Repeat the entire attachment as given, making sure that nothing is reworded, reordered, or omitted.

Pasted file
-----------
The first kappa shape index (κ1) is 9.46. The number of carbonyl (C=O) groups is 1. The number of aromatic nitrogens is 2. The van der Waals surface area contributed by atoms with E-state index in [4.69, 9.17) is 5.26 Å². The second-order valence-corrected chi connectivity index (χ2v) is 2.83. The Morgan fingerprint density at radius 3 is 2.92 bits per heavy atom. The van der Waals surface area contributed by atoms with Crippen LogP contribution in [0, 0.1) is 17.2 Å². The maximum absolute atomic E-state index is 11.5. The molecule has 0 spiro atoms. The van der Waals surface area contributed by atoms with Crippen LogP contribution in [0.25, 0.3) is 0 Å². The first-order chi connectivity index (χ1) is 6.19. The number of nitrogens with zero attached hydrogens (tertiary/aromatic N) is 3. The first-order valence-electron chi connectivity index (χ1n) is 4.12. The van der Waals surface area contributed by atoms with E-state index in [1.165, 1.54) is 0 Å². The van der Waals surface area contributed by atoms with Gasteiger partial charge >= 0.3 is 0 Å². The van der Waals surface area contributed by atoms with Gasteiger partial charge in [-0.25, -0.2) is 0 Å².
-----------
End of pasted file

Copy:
The first kappa shape index (κ1) is 9.46. The number of carbonyl (C=O) groups is 1. The number of aromatic nitrogens is 2. The van der Waals surface area contributed by atoms with E-state index in [4.69, 9.17) is 5.26 Å². The second-order valence-corrected chi connectivity index (χ2v) is 2.83. The Morgan fingerprint density at radius 3 is 2.92 bits per heavy atom. The van der Waals surface area contributed by atoms with Crippen LogP contribution in [0, 0.1) is 17.2 Å². The maximum absolute atomic E-state index is 11.5. The molecule has 0 spiro atoms. The van der Waals surface area contributed by atoms with Crippen LogP contribution in [0.25, 0.3) is 0 Å². The first-order chi connectivity index (χ1) is 6.19. The number of nitrogens with zero attached hydrogens (tertiary/aromatic N) is 3. The first-order valence-electron chi connectivity index (χ1n) is 4.12. The van der Waals surface area contributed by atoms with E-state index in [1.165, 1.54) is 0 Å². The van der Waals surface area contributed by atoms with Gasteiger partial charge >= 0.3 is 0 Å². The van der Waals surface area contributed by atoms with Gasteiger partial charge in [-0.25, -0.2) is 0 Å².